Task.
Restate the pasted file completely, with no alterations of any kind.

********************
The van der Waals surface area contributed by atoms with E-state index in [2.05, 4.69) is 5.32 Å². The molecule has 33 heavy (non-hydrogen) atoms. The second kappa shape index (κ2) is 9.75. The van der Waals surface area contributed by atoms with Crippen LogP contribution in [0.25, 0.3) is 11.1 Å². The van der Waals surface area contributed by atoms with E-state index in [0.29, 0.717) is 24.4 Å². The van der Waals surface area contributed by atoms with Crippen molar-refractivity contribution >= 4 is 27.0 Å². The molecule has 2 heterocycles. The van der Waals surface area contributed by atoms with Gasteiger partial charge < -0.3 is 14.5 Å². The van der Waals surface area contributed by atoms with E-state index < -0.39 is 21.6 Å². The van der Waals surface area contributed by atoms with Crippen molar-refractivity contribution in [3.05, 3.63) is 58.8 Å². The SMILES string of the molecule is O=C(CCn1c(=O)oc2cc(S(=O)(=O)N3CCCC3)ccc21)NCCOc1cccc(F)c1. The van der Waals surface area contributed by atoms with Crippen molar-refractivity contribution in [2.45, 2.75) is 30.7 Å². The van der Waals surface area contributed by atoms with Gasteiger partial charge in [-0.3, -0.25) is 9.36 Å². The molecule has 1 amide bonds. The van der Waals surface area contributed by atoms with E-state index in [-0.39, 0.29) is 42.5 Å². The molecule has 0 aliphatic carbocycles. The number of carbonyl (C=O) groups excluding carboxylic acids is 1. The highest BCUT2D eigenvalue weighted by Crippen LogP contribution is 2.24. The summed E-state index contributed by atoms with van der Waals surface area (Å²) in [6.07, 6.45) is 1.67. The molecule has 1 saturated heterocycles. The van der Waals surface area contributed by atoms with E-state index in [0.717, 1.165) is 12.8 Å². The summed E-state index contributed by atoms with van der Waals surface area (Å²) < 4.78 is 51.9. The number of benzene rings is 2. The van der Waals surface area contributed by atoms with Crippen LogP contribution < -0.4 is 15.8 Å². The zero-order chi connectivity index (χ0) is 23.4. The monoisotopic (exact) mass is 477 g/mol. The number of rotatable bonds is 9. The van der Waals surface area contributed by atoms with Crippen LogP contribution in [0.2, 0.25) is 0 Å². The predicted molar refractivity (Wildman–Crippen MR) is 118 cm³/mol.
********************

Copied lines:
The van der Waals surface area contributed by atoms with E-state index in [2.05, 4.69) is 5.32 Å². The molecule has 33 heavy (non-hydrogen) atoms. The second kappa shape index (κ2) is 9.75. The van der Waals surface area contributed by atoms with Crippen LogP contribution in [0.25, 0.3) is 11.1 Å². The van der Waals surface area contributed by atoms with E-state index in [0.29, 0.717) is 24.4 Å². The van der Waals surface area contributed by atoms with Crippen molar-refractivity contribution >= 4 is 27.0 Å². The molecule has 2 heterocycles. The van der Waals surface area contributed by atoms with Gasteiger partial charge < -0.3 is 14.5 Å². The van der Waals surface area contributed by atoms with E-state index < -0.39 is 21.6 Å². The van der Waals surface area contributed by atoms with Crippen molar-refractivity contribution in [3.05, 3.63) is 58.8 Å². The SMILES string of the molecule is O=C(CCn1c(=O)oc2cc(S(=O)(=O)N3CCCC3)ccc21)NCCOc1cccc(F)c1. The van der Waals surface area contributed by atoms with Crippen molar-refractivity contribution in [2.45, 2.75) is 30.7 Å². The van der Waals surface area contributed by atoms with Gasteiger partial charge in [-0.3, -0.25) is 9.36 Å². The molecule has 1 amide bonds. The van der Waals surface area contributed by atoms with E-state index in [-0.39, 0.29) is 42.5 Å². The molecule has 0 aliphatic carbocycles. The number of carbonyl (C=O) groups excluding carboxylic acids is 1. The highest BCUT2D eigenvalue weighted by Crippen LogP contribution is 2.24. The summed E-state index contributed by atoms with van der Waals surface area (Å²) in [6.07, 6.45) is 1.67. The molecule has 1 saturated heterocycles. The van der Waals surface area contributed by atoms with E-state index in [0.717, 1.165) is 12.8 Å². The summed E-state index contributed by atoms with van der Waals surface area (Å²) < 4.78 is 51.9. The number of benzene rings is 2. The van der Waals surface area contributed by atoms with Crippen LogP contribution < -0.4 is 15.8 Å². The zero-order chi connectivity index (χ0) is 23.4. The monoisotopic (exact) mass is 477 g/mol. The number of rotatable bonds is 9. The van der Waals surface area contributed by atoms with Crippen LogP contribution in [0.2, 0.25) is 0 Å². The predicted molar refractivity (Wildman–Crippen MR) is 118 cm³/mol.